May 25, 2011
The “power semantic” is a term linguists and other social scientists use to denote ways language can subtly but powerfully carry distinctions of power. If you have to call me “President Bennett” or “Dr. Bennett” but I call you “Bob” or “Nancy” there’s the power semantic. In many languages, second person pronouns carry this power semantic. In French, if I expect you to use “vous” to me but I use “tu” back, there’s the power semantic. It’s a question of equal or unequal reciprocity.
Here’s a brief overview from Sally Thomason, a contributor to Language Log:
To oversimplify somewhat, reciprocal T expresses solidarity, and reciprocal V may also do so; non-reciprocal usage — using V to someone with superior status and receiving T from that person, or vice versa to someone of inferior status — expresses what Brown & Gilman called the power semantic. English, of course, can’t express this difference with pronouns, because our only second person pronoun in general usage is you. But English does have address forms that capture the basic social distinction: reciprocal first-name (or sometimes last-name) usage for the solidarity semantic, non-reciprocal first-name vs. title plus last name for the power semantic. So, for instance, my formidable sixth-grade music teacher called me Sally, and I called her Miss Boe. Anything else would have been unthinkable.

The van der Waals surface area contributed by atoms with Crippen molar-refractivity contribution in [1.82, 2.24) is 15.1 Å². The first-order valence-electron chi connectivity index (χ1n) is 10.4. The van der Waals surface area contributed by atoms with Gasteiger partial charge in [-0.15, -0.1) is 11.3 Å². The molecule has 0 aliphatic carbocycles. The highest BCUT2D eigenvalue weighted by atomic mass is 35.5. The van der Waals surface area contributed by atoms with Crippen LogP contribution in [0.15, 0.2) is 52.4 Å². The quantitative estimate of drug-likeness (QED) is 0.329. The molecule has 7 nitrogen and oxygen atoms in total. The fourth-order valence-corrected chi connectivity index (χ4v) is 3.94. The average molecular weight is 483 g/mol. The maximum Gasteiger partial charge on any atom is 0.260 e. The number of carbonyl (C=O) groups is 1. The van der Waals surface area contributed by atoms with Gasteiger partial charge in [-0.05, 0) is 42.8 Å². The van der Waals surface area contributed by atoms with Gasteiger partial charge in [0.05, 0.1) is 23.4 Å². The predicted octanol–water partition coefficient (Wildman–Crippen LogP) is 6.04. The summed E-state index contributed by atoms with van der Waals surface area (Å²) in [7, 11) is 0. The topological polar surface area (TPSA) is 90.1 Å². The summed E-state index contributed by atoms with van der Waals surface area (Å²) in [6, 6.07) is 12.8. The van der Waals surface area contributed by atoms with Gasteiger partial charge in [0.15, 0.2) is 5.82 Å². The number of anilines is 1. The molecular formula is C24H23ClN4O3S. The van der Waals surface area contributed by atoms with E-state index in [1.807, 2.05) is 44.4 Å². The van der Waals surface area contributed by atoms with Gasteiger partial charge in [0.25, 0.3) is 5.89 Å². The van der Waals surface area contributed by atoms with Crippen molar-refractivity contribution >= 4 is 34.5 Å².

At Earlham, we eschew the power semantic: no one uses titles; everyone goes by a first name. Thus, I am never Dr. Bennett or President Bennett ort Professor Bennett. I am always “Doug” to everyone on campus.
We attribute this practice to our Quaker grounding. That’s fair because Quakers are very suspicious of power differences, and some other Quaker institutions have similar practices. (We’ve always been a Quaker College, but this insistence on first names only goes back about sixty years.)
We like the refusal to indulge the power semantic. But we sometimes notice a downside. Our students know their friends at other colleges and universities refer to their professors as “Dr. This” or “Professor That,” and this can lead our students (not consciously, I think) to wonder whether their friends are being taught by more distinguished teachers and scholars. The first name usage brings familiarity, but it may also bring a lowering of regard.
This isn’t a reason for us to change our practice, but rather a reason to be sure our students understand the terrific qualifications of our Faculty.